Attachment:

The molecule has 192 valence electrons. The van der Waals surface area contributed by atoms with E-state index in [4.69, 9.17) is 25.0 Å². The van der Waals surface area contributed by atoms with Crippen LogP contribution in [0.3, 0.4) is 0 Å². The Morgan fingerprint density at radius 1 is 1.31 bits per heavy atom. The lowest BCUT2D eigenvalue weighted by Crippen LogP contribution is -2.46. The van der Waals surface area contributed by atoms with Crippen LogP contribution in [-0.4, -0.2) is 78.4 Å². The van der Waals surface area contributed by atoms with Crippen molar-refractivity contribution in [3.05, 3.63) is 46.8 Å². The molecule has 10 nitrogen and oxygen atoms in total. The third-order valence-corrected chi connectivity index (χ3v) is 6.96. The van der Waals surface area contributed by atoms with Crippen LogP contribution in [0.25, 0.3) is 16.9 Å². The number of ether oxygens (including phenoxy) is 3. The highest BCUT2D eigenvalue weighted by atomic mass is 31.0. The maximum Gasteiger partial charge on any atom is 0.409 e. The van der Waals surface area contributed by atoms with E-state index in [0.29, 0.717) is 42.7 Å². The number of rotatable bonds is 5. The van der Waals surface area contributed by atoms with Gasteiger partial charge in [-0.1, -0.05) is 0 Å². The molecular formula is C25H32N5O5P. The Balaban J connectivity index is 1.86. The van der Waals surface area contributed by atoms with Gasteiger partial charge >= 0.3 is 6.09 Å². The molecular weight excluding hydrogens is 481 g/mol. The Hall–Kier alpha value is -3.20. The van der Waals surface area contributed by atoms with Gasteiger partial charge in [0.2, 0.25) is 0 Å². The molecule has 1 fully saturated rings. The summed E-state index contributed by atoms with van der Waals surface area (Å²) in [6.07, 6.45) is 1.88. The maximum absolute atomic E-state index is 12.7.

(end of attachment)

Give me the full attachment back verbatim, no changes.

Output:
The molecule has 192 valence electrons. The van der Waals surface area contributed by atoms with E-state index in [4.69, 9.17) is 25.0 Å². The van der Waals surface area contributed by atoms with Crippen LogP contribution in [0.3, 0.4) is 0 Å². The Morgan fingerprint density at radius 1 is 1.31 bits per heavy atom. The lowest BCUT2D eigenvalue weighted by Crippen LogP contribution is -2.46. The van der Waals surface area contributed by atoms with Crippen LogP contribution in [-0.4, -0.2) is 78.4 Å². The van der Waals surface area contributed by atoms with Crippen molar-refractivity contribution in [3.05, 3.63) is 46.8 Å². The molecule has 10 nitrogen and oxygen atoms in total. The third-order valence-corrected chi connectivity index (χ3v) is 6.96. The van der Waals surface area contributed by atoms with Crippen LogP contribution in [0.25, 0.3) is 16.9 Å². The number of ether oxygens (including phenoxy) is 3. The highest BCUT2D eigenvalue weighted by atomic mass is 31.0. The maximum Gasteiger partial charge on any atom is 0.409 e. The van der Waals surface area contributed by atoms with E-state index in [0.29, 0.717) is 42.7 Å². The number of rotatable bonds is 5. The van der Waals surface area contributed by atoms with Gasteiger partial charge in [-0.1, -0.05) is 0 Å². The molecular formula is C25H32N5O5P. The Balaban J connectivity index is 1.86. The van der Waals surface area contributed by atoms with Gasteiger partial charge >= 0.3 is 6.09 Å². The molecular weight excluding hydrogens is 481 g/mol. The Hall–Kier alpha value is -3.20. The van der Waals surface area contributed by atoms with Gasteiger partial charge in [0.2, 0.25) is 0 Å². The molecule has 1 fully saturated rings. The summed E-state index contributed by atoms with van der Waals surface area (Å²) in [6.07, 6.45) is 1.88. The maximum absolute atomic E-state index is 12.7.